Bank of Lithuania
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Speech by Gediminas Šimkus, Chairman of the Board of the Bank of Lithuania, at high-level conference „Post-pandemic economic recovery: realities and perspectives” on 4 June 2021.


Dear Governors, Central Bankers and Colleagues,

It is a great honour to address you on this momentous occasion. The National Bank of Moldova (NBM) is currently celebrating its 30th anniversary. Over the past three decades, the NBM has achieved a great deal: from banking sector rehabilitation to delivering on price and financial sector stability – and much besides.

I wish to highlight, if I may, the word “maturity”. The NBM has matured into a central bank with solid capacity and expertise, resilient governance, autonomy, policy credibility and a strong standing within the international central banking community.

This maturity is reflected in the topic chosen for our first session today – the role of central banks in the post-pandemic recovery. This is a topic of strategic importance and long time horizon. It is only fitting that we are having this discussion on such a notable occasion.

My brief intervention today will focus on two groups: first, advanced economy central banks, and second, central banks in the emerging markets.

Let me begin with the advanced world.

A strong fiscal impulse, alongside a highly successful vaccination campaign, will put the US economy above its potential already this year. The euro area will continue to operate with a negative output gap.

By 2022, it is very likely that the US will have caught up with its pre-pandemic growth trend. There is little chance of that happening in the euro area in the foreseeable future.

A heated debate is taking place on the possibility of the US experiencing a surge of inflation. Such an eventuality would not allow for synchronised tightening across the advanced economies. Managing such desynchronisation may prove to be challenging.

At the same time, we should not rush to conclusions. The environment in which monetary policy operates has changed in recent years.

The natural real rate of interest has declined to 0 % or even lower over the past two decades in both the US and Europe. Phillips curves have become considerably flatter in this period. Several structural factors underlie this diminished relation between inflation and economic activity. The first is globalisation, which has limited inflation in traded goods – and even certain services. A second factor is automation, which, through productivity gains, has kept higher wages from being passed through to prices.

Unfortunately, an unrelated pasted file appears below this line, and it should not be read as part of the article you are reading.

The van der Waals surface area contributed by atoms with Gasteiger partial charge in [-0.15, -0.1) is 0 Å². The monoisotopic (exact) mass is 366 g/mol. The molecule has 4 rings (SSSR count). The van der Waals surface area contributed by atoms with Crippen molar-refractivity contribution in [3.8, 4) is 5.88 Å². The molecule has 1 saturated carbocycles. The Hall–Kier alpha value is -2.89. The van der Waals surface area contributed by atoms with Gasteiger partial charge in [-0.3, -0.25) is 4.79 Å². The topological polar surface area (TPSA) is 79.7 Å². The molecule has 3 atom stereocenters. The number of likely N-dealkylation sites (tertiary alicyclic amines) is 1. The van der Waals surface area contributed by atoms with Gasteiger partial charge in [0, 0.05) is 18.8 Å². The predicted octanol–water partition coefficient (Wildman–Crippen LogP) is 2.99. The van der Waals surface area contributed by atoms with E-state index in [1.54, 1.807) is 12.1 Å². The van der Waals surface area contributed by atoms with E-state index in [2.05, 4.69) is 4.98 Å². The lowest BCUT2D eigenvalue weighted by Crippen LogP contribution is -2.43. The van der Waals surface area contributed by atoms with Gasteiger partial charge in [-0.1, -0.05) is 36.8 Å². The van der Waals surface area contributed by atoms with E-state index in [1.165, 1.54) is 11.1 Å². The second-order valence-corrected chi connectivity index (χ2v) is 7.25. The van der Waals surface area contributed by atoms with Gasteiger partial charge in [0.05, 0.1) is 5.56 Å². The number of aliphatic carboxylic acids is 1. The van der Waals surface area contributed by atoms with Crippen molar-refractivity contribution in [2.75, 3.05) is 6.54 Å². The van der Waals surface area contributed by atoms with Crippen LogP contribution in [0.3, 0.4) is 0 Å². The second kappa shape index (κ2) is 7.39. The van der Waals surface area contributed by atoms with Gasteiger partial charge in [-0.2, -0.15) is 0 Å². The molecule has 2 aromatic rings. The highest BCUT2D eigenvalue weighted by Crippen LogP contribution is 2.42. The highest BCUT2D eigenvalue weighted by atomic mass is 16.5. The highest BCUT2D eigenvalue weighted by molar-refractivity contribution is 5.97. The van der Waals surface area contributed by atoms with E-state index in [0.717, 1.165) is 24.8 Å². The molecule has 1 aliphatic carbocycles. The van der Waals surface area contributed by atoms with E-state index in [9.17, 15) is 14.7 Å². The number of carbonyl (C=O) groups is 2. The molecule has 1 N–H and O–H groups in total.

Moreover, research shows that real equilibrium rates tend to fall following pandemics. The pandemic will likely reinforce “secular stagnation” trends, magnifying the savings absorption problem and its effects on the persistently low inflation.

In the euro area, the aggregate unemployment rate is higher compared to the US or Japan. Current tendencies in the labour market – such as the emergence of the gig economy and the absence of stronger labour unions – are leading to a diminishing power of European labour. This in turn makes it increasingly difficult to build wage pressures that could raise inflation.

The evidence we have on the table, then, indicates that a sustained surge of inflation is an unlikely event – be it in the US, Europe or elsewhere. For the same reason that inflation did not drop significantly when output gaps were large and negative during the global financial crisis, inflation is unlikely to increase to worrisome levels now. Of course, centrals banks need to stay vigilant and closely monitor inflation developments, so that sudden reactionary policy does not put the brakes on economic recovery.

In light of all this, the implications of low natural real interest rates will remain a first-order issue for advanced economy central banks in the post-pandemic period.

Fiscal policy is the first tool in line, along with structural reforms, to affect conditions shaping the current low interest rate environment. Here I would recall the well-known maxim: monetary policy cannot be the only game in town.

Indeed, one explanation for the superior inflation performance of the US relative to the euro area over the recent decade is the greater alignment of monetary and fiscal policies in the former. Accordingly, the key risk in the post-pandemic period is that poor coordination between monetary and fiscal policy leads to a continued and pronounced undershooting of the inflation objective.